The Ministry of Agriculture, Irrigation and Water Development has recommended prosecution of officers suspected of creating ghost villages to benefit from the taxpayer-funded 2018/19 Farm Input Subsidy Programme (Fisp).
Delivering a ministerial statement on the implementation of the 2018/19 Fisp in Parliament yesterday, Minister of Agriculture, Irrigation and Water Development Joseph Mwanamvekha said the suspension of the exercise two weeks ago to allow councils to reconcile the registries revealed ghost villages and beneficiaries.
The minister said in Ntchisi District, 133 ghost villages were detected with 1 999 ghost beneficiaries on the registry for the district council.
In Mangochi, the ministry identified 813 ghost beneficiaries while Mchinji District registered 235 ghost beneficiaries, he said.
Mwanamvekha told Parliament that government suspended the exercise to iron out this challenge and detect the malpractice.
In response to a question from Nkhotakota South East legislator Everson Makowa Mwale (Malawi Congress Party-MCP) on disciplinary measures taken to deal with the staff who created ghost beneficiaries, the minister said they were careful not to post them elsewhere.
He said: “They have been suspended and are not working elsewhere. We did not want to transfer the problem. The matter has been referred to relevant authorities to deal with the issue.”
The ministry attributed that challenges of villages receiving less even after the number of beneficiaries was increased from 900 000 to one million could be a result of the proliferation of ghost beneficiaries.
The coupons that were allocated to ghost villages have since been redistributed to the actual villages in the districts.
So far, coupon distribution has ended in 19 districts except Likoma and Thyolo where the exercise is yet to start.
Reacting to the statement, leader of opposition in Parliament Lazarus Chakwera, who is also MCP president and Lilongwe North West legislator, said he had information that officials had shown up to address villagers in his constituency but sometimes showed up with 19 or five coupons in one village.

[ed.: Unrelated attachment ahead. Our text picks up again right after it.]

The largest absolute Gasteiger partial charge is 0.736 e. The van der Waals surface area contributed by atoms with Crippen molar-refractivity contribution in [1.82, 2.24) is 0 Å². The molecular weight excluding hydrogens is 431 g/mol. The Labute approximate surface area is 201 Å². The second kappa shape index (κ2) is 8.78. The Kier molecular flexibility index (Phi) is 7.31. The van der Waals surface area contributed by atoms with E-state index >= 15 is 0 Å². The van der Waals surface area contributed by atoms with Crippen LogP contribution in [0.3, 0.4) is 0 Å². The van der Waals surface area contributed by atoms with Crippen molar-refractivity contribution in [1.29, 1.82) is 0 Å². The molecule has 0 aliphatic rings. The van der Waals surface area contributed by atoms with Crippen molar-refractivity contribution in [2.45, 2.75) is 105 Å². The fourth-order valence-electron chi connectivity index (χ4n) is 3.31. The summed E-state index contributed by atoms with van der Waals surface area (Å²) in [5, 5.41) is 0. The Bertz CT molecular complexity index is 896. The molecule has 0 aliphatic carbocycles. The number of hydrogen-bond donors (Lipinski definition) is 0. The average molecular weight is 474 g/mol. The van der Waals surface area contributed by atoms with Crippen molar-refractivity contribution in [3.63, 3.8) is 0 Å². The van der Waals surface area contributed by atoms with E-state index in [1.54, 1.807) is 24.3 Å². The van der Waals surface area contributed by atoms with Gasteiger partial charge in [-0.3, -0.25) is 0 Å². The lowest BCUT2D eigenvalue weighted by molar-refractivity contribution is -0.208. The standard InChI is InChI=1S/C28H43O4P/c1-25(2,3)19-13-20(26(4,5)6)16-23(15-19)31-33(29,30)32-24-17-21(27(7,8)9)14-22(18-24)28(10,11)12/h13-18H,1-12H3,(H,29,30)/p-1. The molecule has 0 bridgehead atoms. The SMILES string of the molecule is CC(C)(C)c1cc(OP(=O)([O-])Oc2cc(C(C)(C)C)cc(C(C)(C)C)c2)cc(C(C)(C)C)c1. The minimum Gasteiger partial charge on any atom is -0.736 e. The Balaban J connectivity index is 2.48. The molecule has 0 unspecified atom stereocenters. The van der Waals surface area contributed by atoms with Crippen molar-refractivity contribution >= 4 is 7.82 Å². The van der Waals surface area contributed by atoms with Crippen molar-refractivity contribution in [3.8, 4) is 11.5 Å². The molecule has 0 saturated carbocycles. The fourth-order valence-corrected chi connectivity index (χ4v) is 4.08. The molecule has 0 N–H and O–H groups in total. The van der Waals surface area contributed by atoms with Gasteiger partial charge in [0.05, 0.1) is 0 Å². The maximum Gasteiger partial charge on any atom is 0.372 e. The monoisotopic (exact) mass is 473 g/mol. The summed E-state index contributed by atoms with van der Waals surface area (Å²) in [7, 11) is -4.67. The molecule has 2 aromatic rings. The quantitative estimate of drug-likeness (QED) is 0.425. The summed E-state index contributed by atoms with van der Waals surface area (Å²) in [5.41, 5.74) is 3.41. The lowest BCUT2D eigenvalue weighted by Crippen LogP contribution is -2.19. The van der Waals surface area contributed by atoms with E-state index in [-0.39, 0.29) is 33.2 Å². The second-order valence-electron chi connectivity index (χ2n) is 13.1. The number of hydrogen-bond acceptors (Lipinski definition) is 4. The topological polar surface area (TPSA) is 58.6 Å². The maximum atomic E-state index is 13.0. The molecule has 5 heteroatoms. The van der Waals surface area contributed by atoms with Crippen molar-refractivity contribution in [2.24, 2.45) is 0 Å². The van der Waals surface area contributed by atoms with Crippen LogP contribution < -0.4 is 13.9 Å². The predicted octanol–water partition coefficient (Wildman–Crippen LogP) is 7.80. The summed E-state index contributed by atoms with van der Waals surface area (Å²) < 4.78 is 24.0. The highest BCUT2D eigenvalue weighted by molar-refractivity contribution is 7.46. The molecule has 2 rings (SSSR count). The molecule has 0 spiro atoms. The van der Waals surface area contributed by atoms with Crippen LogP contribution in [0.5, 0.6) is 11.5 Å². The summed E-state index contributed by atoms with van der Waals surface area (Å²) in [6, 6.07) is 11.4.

But Mwanamvekha disputed that coupon distribution had started in Lilongwe.
Last year, Lilongwe was allocated about 83 000 beneficiaries and has 89 200 beneficiaries this year.
About 44 private companies have been contracted to supply, warehouse, distribute and sell fertiliser around the country.
Parliament approved K43 billion for Fisp to distribute 100 000 metric tonnes (MT) split between NPK and Urea fertiliser, 5 000MT of cereals seed (maize, sorghum, rice) and 2 000MT of legume seed (soya bean, beans, groundnuts, cowpeas and pigeon peas).
Beneficiaries are buying two bags of 50kg fertiliser at K3 500 each.
The suspension of Fisp, lifted last week, followed reports of concerns in the distribution of coupons where, among others, some beneficiaries claimed their names were deleted from registers.
The ministry earlier dismissed reports that some of its staff were complicit to malpractices that rocked the programme.
Malawi introduced Fisp in 2005 to enable smallholder farming households access hybrid maize, legume seeds and fertiliser to boost production.
However, critics of the programme have pushed for an exit strategy and noted that the country is entangled in a vicious cycle with billions of kwacha invested in Fisp and, at the end of the day, taxpayers fishing out more to feed millions of hungry mouths after poor harvest. n